Leyla 's House moves toward a record 500 Performances in 5 Years

ÖZKAN BINOL
Published 10.07.2014 01:11

Adapted to the stage from Turkish author and composer Zülfü Livaneli's bestseller novel under the same title, "Leyla's House" has played to a full house for the last five years. Featuring the generational conflict between two women, the play produced by Tiyatro Kare, will soon take stage for the 500th time.

Awards poured in the hands of leading actresses Celile Toyon and Ayça Varlıer for their outstanding performances. We discussed what happens backstage with two master theater performers.

Daily Sabah: "Leyla's House," which celebrated its 500th performance, has played to a sold-out audience for the last five years. What is the secret behind this success?

Celile Toyon: I believe audiences find something close to themselves in our play. We are telling a life story interwoven with comedy, drama, music and dance. It has a clear-cut beginning and end. Our audience, living in a country whose people do not read or listen much, can easily comprehend the story. Nowadays, a new theater trend has been adopted in which the closure is left hanging in the air. Audiences do not understand what happens at the end. Everything is clear in our play, though.

Ayça Varlıer: As the play was adapted to the stage from Zülfü Livaneli's bestseller novel, "Leyla's House," with 67 editions, it already had an audience since the very beginning. Curious readers came to see the book-to-stage adaptation at theaters. Our play depicts how two women from different generations get to know each other with music. The women have a close friendship, just like a mother-daughter relationship. "Leyla's House" is both a drama and tragicomedy, revealing diverse theatrical perspective. Director Nedim Saban, also the owner of Tiyatro Kare, has devoted his life to theater. We are also addicted to theater and working hard to reach a wider audience. They are who makes us feel motivated.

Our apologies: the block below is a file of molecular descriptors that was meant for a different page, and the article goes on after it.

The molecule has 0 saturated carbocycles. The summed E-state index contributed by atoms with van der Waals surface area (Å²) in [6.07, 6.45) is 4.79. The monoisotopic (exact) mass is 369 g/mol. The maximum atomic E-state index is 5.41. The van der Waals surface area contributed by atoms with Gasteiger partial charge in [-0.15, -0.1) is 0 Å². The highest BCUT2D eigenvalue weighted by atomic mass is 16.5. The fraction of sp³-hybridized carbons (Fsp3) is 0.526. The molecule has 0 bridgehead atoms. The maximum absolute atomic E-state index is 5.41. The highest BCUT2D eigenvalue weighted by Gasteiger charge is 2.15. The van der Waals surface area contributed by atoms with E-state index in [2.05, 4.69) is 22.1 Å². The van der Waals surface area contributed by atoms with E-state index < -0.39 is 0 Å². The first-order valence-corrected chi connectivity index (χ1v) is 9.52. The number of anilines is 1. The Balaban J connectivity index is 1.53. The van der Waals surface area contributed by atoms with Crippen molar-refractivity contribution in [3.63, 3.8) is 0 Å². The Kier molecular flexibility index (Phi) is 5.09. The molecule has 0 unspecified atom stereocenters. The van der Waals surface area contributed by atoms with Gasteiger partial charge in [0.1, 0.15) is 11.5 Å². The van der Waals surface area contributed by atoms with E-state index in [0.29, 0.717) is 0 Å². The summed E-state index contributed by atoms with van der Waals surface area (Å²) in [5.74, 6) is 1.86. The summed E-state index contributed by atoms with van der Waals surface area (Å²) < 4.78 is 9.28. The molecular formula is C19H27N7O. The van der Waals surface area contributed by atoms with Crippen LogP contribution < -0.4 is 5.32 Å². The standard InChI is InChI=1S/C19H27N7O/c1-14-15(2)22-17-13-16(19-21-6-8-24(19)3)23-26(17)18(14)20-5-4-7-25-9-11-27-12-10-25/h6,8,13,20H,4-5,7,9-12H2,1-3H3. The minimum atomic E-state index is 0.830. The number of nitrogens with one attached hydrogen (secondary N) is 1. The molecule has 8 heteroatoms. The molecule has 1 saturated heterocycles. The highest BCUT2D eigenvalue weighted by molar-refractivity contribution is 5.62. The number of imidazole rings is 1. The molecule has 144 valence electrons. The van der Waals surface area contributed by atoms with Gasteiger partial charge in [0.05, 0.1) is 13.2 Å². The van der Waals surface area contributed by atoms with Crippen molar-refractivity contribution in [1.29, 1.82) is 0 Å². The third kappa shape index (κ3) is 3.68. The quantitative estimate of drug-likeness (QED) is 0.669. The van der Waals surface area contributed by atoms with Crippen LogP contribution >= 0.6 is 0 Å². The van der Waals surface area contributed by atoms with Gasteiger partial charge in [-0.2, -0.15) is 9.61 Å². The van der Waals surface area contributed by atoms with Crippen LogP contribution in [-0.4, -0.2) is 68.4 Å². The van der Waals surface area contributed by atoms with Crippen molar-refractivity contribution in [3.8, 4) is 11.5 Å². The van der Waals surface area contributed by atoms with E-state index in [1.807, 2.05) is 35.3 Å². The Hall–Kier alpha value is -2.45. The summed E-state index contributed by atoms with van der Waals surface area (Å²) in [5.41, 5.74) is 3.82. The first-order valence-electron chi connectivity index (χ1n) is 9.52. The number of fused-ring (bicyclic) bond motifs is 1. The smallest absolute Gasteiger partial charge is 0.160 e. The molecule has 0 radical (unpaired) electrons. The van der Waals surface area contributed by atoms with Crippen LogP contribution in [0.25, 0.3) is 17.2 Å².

DS: Who suggested Saban to adapt "Leyla's House" to stage?

CT: Director and artist Hülya Karakaş at City Theaters introduced me to Saban. I suggested a few books and plays to him, one of which was "Leyla's House." When he decided to adapt the book to stage, he immediately went to Bodrum to talk with Livaneli. The preparations started soon, yet rehearsals took too much time. Most of the performers were acting in TV series, and we had to wait for them. To make it clear, it was somewhat difficult to gather the cast.

DS: Ms. Toyon, can you tell us more about the character Leyla?

CT: From the very beginning, I compare Leyla to an old mansion. Livaneli indeed tells the story of a social class, sinking into oblivion. Leyla is an old lady from an Ottoman family who spends most of her time with her plants, books and music in an old Istanbul mansion. She is a well-equipped women educated at home in her youth. When she is forced to leave her house, she feels alienated and lonely outside. Later, she adopts herself to the life of the younger generations and helps them. Of course, young people support her to discover new sides of the world.

Leyla gets on well with youngsters as she is able to create a mother-child relationship. New families are formed thanks to her contributions. In other words, Leyla is not only a character, but also the representative of a social class.

DS: Let's return to Ms. Varlıer. Can you describe the character Roxy?

AV: Roxy is a third generation immigrant, who grew up in Germany. She suffered from serious physiological trauma during her youth. She was raised by a German step-mother and was sexually-abused by her family. She is a young woman who worked as a stripper to earn a living and later escaped to Turkey. Roxy is full of hatred and willing to express her anger through music. She lives in a small flat with her lover Yusuf in Istanbul's Cihangir neighborhood. On the other side, Yusuf is a young idealist working hard to become a journalist. When they meet with Leyla, the couple could not bear her. Leyla reminds them to have a family. Although Roxy and Leyla conflict with each other, the woman's life is entirely changed with music. Roxy adopts a friendly manner in time and makes peace with her darker side.